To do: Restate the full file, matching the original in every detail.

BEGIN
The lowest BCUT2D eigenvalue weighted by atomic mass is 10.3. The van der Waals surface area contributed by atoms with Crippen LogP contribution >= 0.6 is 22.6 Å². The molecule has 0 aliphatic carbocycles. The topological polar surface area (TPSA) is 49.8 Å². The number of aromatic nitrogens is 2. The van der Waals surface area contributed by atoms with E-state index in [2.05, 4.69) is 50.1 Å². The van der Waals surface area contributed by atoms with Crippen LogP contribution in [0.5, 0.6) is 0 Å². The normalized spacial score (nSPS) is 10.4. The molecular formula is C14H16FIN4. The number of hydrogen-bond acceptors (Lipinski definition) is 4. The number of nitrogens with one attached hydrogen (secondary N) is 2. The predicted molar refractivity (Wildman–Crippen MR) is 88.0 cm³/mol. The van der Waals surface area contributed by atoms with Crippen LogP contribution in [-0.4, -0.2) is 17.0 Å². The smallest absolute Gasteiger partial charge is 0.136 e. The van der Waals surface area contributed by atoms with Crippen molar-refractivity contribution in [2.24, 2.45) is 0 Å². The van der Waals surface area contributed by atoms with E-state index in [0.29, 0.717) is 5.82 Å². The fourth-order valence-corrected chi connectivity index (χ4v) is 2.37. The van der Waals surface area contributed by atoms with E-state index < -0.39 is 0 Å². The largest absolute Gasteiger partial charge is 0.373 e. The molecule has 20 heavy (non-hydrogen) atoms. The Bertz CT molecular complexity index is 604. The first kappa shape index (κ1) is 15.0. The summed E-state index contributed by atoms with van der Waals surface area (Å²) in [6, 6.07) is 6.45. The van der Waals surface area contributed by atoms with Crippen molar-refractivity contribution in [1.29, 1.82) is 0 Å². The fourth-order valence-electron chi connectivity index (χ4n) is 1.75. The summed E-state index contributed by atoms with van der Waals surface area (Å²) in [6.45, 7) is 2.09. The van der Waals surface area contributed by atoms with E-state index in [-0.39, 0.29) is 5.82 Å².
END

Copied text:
The lowest BCUT2D eigenvalue weighted by atomic mass is 10.3. The van der Waals surface area contributed by atoms with Crippen LogP contribution >= 0.6 is 22.6 Å². The molecule has 0 aliphatic carbocycles. The topological polar surface area (TPSA) is 49.8 Å². The number of aromatic nitrogens is 2. The van der Waals surface area contributed by atoms with E-state index in [2.05, 4.69) is 50.1 Å². The van der Waals surface area contributed by atoms with Crippen LogP contribution in [0.5, 0.6) is 0 Å². The normalized spacial score (nSPS) is 10.4. The molecular formula is C14H16FIN4. The number of hydrogen-bond acceptors (Lipinski definition) is 4. The number of nitrogens with one attached hydrogen (secondary N) is 2. The predicted molar refractivity (Wildman–Crippen MR) is 88.0 cm³/mol. The van der Waals surface area contributed by atoms with Crippen LogP contribution in [-0.4, -0.2) is 17.0 Å². The smallest absolute Gasteiger partial charge is 0.136 e. The van der Waals surface area contributed by atoms with Crippen molar-refractivity contribution in [2.24, 2.45) is 0 Å². The van der Waals surface area contributed by atoms with E-state index in [0.29, 0.717) is 5.82 Å². The fourth-order valence-corrected chi connectivity index (χ4v) is 2.37. The van der Waals surface area contributed by atoms with E-state index < -0.39 is 0 Å². The largest absolute Gasteiger partial charge is 0.373 e. The molecule has 20 heavy (non-hydrogen) atoms. The Bertz CT molecular complexity index is 604. The first kappa shape index (κ1) is 15.0. The summed E-state index contributed by atoms with van der Waals surface area (Å²) in [6, 6.07) is 6.45. The van der Waals surface area contributed by atoms with Crippen molar-refractivity contribution in [1.29, 1.82) is 0 Å². The fourth-order valence-electron chi connectivity index (χ4n) is 1.75. The summed E-state index contributed by atoms with van der Waals surface area (Å²) in [6.45, 7) is 2.09. The van der Waals surface area contributed by atoms with E-state index in [-0.39, 0.29) is 5.82 Å².